Google Hits More Snags In China

Google issued an apology after receiving criticism that a tool it released last week for inputting Chinese characters into a search query appeared to copy's approach.

Mary Hayes Weier, Contributor

April 9, 2007

2 Min Read

Google has run into more obstacles in what's proving to be a frustrating attempt to grow its presence in China.

Google on Monday issued an apology to a Chinese Web portal company after receiving criticism that a tool it released last week for inputting Chinese characters into a search query appeared to copy Sohu's approach, according to the Associated Press.

In a statement, Google said, "We are willing to face up to our mistake, and offer an apology to users and to the Sohu company," according to the AP.

Meanwhile, a Google shareholder group in New York last week submitted a proposal to ban censorship and protect personal identities in human-rights challenged countries, according to a company proxy filing. While the proposal is unlikely to be approved by Google board members at its annual shareholders' meeting on May 10, it once again puts company execs in the uncomfortable position of trying to explain how they intend to grow an information-oriented business in certain countries while maintaing its "do no evil" motto.

Google was widely criticized last year after it worked with the Chinese government to ensure its search engine in China,, limited results to searches on the Dalai Lama, human rights, and other topics.

The Office of Comptroller of New York City, which oversees retirement plans for city employees, teachers, police officers, and firefighters, is proposing that company executives institute the following "minimum standards" to protect freedom of Internet access in such countries as Belarus, Burma, China, Cuba, Egypt, Iran, North Korea, Saudi Arabia, Syria, Tunisia, Turkmenistan, Uzbekistan, and Vietnam:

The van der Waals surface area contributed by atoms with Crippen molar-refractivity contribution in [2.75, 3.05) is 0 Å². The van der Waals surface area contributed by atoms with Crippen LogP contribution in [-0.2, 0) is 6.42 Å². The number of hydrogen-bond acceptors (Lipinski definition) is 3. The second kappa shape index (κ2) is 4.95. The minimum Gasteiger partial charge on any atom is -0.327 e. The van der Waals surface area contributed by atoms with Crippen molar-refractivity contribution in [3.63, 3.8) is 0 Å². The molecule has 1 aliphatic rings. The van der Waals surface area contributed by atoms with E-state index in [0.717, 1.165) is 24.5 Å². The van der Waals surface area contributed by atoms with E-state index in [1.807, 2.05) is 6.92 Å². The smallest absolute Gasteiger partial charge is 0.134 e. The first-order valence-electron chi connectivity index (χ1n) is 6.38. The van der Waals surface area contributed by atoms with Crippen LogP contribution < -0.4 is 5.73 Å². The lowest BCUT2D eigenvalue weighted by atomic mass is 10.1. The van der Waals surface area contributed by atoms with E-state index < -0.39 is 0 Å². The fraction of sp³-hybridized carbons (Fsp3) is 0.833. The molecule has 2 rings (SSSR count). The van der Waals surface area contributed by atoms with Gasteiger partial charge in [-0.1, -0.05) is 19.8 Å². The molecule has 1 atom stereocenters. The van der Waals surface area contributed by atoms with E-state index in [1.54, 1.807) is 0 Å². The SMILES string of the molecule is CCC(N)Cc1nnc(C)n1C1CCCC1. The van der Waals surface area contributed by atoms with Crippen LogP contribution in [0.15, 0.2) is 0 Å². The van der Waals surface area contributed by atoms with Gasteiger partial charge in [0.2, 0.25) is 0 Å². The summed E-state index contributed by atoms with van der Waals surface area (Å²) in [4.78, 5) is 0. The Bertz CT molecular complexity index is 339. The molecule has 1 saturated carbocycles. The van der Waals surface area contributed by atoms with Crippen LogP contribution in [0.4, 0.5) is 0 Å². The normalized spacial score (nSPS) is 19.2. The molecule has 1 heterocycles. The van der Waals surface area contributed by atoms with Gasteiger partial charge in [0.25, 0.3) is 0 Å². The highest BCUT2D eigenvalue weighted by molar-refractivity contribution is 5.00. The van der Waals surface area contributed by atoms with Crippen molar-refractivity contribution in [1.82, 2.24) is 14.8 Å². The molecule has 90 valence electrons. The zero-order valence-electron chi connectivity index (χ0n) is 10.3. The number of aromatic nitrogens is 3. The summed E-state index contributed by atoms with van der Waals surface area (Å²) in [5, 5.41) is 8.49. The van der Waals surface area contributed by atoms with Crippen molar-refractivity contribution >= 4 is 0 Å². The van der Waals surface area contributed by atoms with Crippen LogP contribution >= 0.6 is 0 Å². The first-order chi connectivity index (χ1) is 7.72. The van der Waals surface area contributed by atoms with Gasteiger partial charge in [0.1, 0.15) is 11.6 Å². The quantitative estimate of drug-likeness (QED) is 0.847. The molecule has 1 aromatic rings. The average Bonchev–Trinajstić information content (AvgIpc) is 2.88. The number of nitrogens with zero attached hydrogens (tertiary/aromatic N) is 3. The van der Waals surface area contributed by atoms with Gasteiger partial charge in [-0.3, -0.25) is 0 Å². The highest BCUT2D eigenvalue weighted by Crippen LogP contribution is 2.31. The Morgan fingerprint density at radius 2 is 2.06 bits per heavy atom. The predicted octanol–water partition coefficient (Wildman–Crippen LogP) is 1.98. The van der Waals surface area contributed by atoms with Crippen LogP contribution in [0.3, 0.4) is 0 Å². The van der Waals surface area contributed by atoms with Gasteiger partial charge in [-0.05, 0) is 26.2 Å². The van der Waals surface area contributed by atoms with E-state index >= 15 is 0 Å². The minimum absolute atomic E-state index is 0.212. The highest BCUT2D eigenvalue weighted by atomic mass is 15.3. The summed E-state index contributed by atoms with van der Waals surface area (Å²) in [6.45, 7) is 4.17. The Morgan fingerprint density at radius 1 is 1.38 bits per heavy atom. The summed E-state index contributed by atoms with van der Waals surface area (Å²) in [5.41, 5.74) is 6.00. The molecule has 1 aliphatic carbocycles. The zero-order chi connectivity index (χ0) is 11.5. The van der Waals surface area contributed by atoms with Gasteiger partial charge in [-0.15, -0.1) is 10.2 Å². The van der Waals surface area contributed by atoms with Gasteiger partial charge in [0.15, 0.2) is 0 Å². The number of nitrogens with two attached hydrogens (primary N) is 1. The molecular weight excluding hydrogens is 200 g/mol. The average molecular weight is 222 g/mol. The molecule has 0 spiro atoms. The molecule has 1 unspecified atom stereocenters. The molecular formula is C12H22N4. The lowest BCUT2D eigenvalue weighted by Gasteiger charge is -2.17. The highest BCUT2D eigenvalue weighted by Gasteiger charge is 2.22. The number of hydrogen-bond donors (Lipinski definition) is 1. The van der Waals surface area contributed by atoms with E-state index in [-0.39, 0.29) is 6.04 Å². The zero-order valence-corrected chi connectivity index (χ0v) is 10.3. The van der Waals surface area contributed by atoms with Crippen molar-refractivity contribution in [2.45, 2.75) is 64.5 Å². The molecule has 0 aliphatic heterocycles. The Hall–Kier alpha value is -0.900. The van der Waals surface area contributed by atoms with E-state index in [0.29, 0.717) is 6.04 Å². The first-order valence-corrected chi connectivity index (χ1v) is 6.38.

1. Data that can identify individual users shouldn't be hosted in Internet restricting countries, where political speech can be treated as a crime by the legal system.

  2. The company will not engage in pro-active censorship.

    The company will use all legal means to resist demands for censorship. The company will only comply with such demands if required to do so through legally binding procedures.

    Users will be clearly informed when the company has acceded to legally binding government requests to filter or otherwise censor content that the user is trying to access.

    Users should be informed about the company's data retention practices, and the ways in which their data is shared with third parties.

    The company will document all cases where legally binding censorship requests have been complied with, and that information will be publicly available.

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